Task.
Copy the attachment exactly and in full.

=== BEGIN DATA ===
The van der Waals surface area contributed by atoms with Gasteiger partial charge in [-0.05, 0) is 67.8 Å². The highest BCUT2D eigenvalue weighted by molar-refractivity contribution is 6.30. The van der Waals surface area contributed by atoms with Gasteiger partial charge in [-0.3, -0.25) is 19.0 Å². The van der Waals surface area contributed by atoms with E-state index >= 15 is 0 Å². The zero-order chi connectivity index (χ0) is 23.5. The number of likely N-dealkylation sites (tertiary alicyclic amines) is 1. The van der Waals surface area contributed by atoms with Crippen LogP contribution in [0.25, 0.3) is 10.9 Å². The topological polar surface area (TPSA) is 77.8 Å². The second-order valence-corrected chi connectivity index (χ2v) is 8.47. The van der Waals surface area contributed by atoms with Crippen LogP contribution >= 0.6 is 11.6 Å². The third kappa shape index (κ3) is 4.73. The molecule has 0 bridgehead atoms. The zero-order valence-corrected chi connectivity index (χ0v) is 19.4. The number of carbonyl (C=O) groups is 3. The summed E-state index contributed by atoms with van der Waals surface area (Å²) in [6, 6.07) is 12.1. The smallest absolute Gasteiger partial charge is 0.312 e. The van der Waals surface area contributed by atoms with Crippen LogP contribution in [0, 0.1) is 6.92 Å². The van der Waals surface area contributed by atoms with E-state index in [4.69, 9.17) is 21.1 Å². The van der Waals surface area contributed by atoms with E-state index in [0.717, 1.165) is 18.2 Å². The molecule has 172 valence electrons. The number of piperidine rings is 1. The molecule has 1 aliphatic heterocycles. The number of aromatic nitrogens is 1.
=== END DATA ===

The van der Waals surface area contributed by atoms with Gasteiger partial charge in [-0.05, 0) is 67.8 Å². The highest BCUT2D eigenvalue weighted by molar-refractivity contribution is 6.30. The van der Waals surface area contributed by atoms with Gasteiger partial charge in [-0.3, -0.25) is 19.0 Å². The van der Waals surface area contributed by atoms with E-state index >= 15 is 0 Å². The zero-order chi connectivity index (χ0) is 23.5. The number of likely N-dealkylation sites (tertiary alicyclic amines) is 1. The van der Waals surface area contributed by atoms with Crippen LogP contribution in [0.25, 0.3) is 10.9 Å². The topological polar surface area (TPSA) is 77.8 Å². The second-order valence-corrected chi connectivity index (χ2v) is 8.47. The van der Waals surface area contributed by atoms with Crippen LogP contribution >= 0.6 is 11.6 Å². The third kappa shape index (κ3) is 4.73. The molecule has 0 bridgehead atoms. The zero-order valence-corrected chi connectivity index (χ0v) is 19.4. The number of carbonyl (C=O) groups is 3. The summed E-state index contributed by atoms with van der Waals surface area (Å²) in [6, 6.07) is 12.1. The smallest absolute Gasteiger partial charge is 0.312 e. The van der Waals surface area contributed by atoms with Crippen LogP contribution in [0, 0.1) is 6.92 Å². The van der Waals surface area contributed by atoms with E-state index in [4.69, 9.17) is 21.1 Å². The van der Waals surface area contributed by atoms with E-state index in [0.717, 1.165) is 18.2 Å². The molecule has 172 valence electrons. The number of piperidine rings is 1. The molecule has 1 aliphatic heterocycles. The number of aromatic nitrogens is 1.